In his gaze, I realized that this had been, for them, an act of unparalleled generosity. I felt affirmed--and yet at the same time inadvertently exposed as fabulously wealthy, and thereby, perhaps somehow condemned. They, in turn, had gifted me with a dining experience that I hope I will never forget.


One Fly said...

For some reason you were thinking about this time 10 years ago once again and it is very touching.

What I find sad is that almost all the people in this country including the ones that pass the laws do not have a clue about the world we live in.

thailandchani said...

What a wonderful story.. and a wonderful memory!


Lisa said...

How beautiful. What a kindness you showed and I love how it was returned to you through that little guy's expression.

Zach said...

Billie, this is such a touching event.

betmo said...

it makes one realize how truly blessed we are when we can afford to be so generous :) we do live in a rich country and sometimes it's easy to forget that as we grumble through our daily lives and fret about what we don't have. a single act of kindness can have a lasting impact on another person forever- and i do think that the bleep bleeps in power or in big business would do well to come out of their ivory towers and see what the real world is like.

great post.

Border Explorer said...

Sincere thanks to everyone for your comments. I'm still processing this incident, and your responses help me in the process. I appreciate it so much.

@One Fly: Last week I presented a breakout session I titled "Eating for a Better Planet." That got me thinking about food and social & economic justice, so I bet that's why this incident is in my heart.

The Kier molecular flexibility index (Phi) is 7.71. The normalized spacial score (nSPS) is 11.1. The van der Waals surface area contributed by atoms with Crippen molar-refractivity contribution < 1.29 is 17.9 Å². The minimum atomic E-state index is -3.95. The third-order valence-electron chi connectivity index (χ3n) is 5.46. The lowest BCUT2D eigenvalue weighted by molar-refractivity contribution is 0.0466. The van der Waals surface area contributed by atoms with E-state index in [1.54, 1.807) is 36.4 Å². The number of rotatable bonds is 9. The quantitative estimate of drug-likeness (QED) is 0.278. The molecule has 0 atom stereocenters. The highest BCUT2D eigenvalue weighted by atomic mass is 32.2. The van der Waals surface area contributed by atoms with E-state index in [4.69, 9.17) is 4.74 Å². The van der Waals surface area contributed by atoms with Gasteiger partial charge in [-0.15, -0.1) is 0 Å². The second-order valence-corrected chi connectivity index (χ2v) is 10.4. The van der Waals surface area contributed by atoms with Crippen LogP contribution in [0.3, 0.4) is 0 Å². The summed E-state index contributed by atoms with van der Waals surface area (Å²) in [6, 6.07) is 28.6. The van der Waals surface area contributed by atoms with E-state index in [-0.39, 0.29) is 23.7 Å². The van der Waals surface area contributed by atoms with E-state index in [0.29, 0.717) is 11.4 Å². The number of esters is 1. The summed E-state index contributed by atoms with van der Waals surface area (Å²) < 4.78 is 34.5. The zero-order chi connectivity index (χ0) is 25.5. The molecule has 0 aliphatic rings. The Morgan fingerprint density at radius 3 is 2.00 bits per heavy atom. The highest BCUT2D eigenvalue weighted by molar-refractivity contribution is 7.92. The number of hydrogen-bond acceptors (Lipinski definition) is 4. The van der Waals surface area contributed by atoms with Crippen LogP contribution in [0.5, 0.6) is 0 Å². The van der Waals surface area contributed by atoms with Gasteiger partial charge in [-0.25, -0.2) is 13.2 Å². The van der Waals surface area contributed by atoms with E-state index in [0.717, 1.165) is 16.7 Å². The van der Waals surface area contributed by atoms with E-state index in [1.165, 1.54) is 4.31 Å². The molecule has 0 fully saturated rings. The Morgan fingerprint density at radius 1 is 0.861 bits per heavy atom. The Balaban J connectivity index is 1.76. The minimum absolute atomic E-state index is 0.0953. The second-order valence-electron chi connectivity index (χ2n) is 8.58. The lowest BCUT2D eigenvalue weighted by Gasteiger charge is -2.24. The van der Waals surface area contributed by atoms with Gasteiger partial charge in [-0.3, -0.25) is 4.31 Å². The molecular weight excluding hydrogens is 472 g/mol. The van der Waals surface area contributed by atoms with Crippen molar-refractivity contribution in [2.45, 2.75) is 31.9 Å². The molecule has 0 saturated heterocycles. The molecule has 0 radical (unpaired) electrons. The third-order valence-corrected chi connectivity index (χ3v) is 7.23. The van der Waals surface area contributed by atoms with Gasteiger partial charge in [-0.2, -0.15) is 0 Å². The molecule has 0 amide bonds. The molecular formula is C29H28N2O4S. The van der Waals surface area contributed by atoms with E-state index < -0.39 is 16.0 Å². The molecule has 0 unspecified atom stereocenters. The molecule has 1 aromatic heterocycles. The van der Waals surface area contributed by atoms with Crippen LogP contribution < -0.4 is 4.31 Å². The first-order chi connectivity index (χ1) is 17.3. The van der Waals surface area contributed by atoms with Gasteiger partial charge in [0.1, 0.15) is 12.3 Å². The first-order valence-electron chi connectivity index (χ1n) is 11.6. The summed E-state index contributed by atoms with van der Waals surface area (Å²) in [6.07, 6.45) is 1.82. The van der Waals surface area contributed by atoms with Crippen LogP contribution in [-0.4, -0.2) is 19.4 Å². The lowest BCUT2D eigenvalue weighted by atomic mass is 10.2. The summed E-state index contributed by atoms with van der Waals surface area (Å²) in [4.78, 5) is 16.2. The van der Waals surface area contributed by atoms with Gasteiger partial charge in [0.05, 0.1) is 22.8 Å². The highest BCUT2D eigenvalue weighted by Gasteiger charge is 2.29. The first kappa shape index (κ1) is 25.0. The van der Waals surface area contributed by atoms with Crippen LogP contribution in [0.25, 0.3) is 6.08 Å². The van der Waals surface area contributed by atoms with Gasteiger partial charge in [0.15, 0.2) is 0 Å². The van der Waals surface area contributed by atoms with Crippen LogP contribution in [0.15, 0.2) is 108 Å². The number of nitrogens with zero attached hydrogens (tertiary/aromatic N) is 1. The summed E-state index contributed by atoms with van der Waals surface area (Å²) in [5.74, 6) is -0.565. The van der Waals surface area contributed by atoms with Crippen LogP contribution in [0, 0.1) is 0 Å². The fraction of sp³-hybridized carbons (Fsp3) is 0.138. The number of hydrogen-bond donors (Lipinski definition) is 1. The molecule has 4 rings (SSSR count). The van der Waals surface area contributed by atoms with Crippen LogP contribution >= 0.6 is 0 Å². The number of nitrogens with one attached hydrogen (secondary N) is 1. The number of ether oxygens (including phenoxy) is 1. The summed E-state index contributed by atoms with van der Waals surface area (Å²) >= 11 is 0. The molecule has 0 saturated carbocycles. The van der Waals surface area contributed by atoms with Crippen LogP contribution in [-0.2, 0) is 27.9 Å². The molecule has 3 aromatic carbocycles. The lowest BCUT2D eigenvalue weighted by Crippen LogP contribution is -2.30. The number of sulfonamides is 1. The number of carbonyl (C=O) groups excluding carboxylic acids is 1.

Like you, I'm sad at the state of the world. Unfortunately, though I should know something about the world we live in, it is too easy to forget the truth. People like you who "have a clue" support me to remember. Thanks.

@ThailandChani: You are such a wonderful person and support to my inner growth. Thanks for your comment.

@Lisa: I think what's hardest to me about this incident was that giving the woman the garbage off my plate meant the world to her. Probably the kindness part was when I started treating her like a human being. The child's reaction told me that they are more used to negative responses. Thanks for your lovely comment. (I've been hanging out on Facebook way more than Blogger!)

@Zach: I love hearing from you. You just read a chunk of my soul.

@Betmo--my soul-sister, thank you! Your comments are superb, as always. That little boy's loving backword gaze (as he was weaving his way through the cafe tables on his unsteady legs!) was an unknowing kindness to me. I completely agree that the "powers" keep themselves insulated from the world's reality. And I, who have been exposed to it, forget waaay too often.